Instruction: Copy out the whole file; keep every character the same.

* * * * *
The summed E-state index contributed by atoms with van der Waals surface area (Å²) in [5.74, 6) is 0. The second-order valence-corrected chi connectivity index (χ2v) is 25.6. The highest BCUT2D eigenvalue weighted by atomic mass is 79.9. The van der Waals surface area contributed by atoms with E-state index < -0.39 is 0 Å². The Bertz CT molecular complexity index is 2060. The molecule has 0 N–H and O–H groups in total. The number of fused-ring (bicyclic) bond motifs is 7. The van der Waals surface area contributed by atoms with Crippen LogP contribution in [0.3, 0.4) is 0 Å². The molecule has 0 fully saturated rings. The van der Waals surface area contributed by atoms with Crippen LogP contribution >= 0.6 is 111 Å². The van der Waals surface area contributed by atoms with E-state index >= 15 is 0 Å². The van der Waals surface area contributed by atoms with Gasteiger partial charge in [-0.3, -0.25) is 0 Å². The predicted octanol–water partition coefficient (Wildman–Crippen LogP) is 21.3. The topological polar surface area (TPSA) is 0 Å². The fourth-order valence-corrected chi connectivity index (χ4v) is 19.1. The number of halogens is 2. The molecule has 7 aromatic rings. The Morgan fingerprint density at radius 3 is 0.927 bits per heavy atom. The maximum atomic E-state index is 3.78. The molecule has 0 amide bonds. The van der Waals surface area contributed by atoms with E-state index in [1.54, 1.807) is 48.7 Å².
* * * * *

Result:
The summed E-state index contributed by atoms with van der Waals surface area (Å²) in [5.74, 6) is 0. The second-order valence-corrected chi connectivity index (χ2v) is 25.6. The highest BCUT2D eigenvalue weighted by atomic mass is 79.9. The van der Waals surface area contributed by atoms with E-state index < -0.39 is 0 Å². The Bertz CT molecular complexity index is 2060. The molecule has 0 N–H and O–H groups in total. The number of fused-ring (bicyclic) bond motifs is 7. The van der Waals surface area contributed by atoms with Crippen LogP contribution in [0.3, 0.4) is 0 Å². The molecule has 0 fully saturated rings. The van der Waals surface area contributed by atoms with Crippen LogP contribution >= 0.6 is 111 Å². The van der Waals surface area contributed by atoms with E-state index >= 15 is 0 Å². The van der Waals surface area contributed by atoms with Gasteiger partial charge in [-0.3, -0.25) is 0 Å². The predicted octanol–water partition coefficient (Wildman–Crippen LogP) is 21.3. The topological polar surface area (TPSA) is 0 Å². The fourth-order valence-corrected chi connectivity index (χ4v) is 19.1. The number of halogens is 2. The molecule has 7 aromatic rings. The Morgan fingerprint density at radius 3 is 0.927 bits per heavy atom. The maximum atomic E-state index is 3.78. The molecule has 0 amide bonds. The van der Waals surface area contributed by atoms with E-state index in [1.54, 1.807) is 48.7 Å².